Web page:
Unsuitable for young people
Most Brazilians know Jorge Amado’s work through television or film adaptations. A TV soap opera version of Gabriela, Clove and Cinnamon starring Sonia Braga took the country, then under military rule, by storm in 1975. Gabriela was a sexy migrant worker with whom Nacib, a bar owner of Arab origin, falls in love in the small port of Ilheus, in Brazil’s cocoa producing region.
A year later, Dona Flor hit the cinema screens, telling the story of a young woman who after remarrying continued to go to bed with the spirit of her deceased, debauched husband. The characters were credible - from the local political leaders in their white suits to the pious small town ladies.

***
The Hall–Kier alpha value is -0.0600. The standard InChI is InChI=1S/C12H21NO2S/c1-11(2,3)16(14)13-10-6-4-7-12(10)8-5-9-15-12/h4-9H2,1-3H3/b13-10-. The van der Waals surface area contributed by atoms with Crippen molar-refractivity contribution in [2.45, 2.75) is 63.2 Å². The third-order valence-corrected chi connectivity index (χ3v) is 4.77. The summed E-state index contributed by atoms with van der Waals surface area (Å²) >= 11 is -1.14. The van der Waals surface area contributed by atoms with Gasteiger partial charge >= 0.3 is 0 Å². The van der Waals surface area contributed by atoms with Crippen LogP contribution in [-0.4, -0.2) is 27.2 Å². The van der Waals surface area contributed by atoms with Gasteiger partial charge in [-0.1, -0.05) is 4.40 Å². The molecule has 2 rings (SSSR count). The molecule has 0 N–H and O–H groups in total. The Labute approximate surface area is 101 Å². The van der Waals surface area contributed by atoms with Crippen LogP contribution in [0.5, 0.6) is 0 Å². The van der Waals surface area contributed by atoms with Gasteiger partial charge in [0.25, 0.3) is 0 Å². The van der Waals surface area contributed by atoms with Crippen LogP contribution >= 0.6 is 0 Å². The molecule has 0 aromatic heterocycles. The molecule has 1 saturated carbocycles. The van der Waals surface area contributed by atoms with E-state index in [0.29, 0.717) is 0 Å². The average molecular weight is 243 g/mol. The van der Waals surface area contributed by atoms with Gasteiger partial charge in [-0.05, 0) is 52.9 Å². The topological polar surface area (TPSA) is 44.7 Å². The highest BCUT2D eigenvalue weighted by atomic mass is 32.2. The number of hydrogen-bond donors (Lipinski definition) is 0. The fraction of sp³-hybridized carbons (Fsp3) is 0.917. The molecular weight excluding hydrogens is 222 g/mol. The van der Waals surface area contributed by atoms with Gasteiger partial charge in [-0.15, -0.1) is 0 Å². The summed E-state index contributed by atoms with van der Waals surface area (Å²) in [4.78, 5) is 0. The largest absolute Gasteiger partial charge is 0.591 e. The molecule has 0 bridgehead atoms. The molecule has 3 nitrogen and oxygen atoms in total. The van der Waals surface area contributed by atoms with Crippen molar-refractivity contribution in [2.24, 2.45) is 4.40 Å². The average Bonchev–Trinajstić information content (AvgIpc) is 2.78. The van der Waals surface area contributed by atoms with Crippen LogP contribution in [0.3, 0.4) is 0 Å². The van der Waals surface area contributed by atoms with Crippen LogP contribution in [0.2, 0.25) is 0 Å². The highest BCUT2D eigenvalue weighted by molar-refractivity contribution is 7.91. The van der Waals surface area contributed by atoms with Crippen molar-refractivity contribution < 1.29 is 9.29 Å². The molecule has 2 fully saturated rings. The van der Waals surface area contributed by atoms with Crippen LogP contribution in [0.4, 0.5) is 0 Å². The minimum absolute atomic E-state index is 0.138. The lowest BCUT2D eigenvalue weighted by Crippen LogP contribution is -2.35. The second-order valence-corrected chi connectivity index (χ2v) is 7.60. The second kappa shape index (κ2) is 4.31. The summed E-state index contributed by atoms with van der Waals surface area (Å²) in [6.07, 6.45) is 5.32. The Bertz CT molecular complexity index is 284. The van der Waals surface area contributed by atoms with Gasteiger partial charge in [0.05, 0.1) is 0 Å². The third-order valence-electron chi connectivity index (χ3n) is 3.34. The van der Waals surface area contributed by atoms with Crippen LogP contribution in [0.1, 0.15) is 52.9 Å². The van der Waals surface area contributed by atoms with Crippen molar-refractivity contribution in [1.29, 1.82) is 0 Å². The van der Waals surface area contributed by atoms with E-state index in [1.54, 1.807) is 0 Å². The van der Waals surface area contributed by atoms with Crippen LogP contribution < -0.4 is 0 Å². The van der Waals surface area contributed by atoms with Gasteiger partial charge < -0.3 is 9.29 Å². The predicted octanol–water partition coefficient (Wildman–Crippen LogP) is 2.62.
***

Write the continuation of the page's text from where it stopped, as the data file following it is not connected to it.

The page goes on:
But the cocktail of sex and strong language kept many of Amado’s novels off official school reading lists for decades. My Catholic school in Rio de Janeiro was among those deeming his work unsuitable for young people. But the popularity of his stories meant that by the time he died in 2001, buses loaded with tourists stopped regularly outside his house.
Responda em português.
a) Qual é o enredo de Dona Flor?
b) Como o texto caracteriza as personagens do vilarejo onde a história de Dona Flor ocorre?
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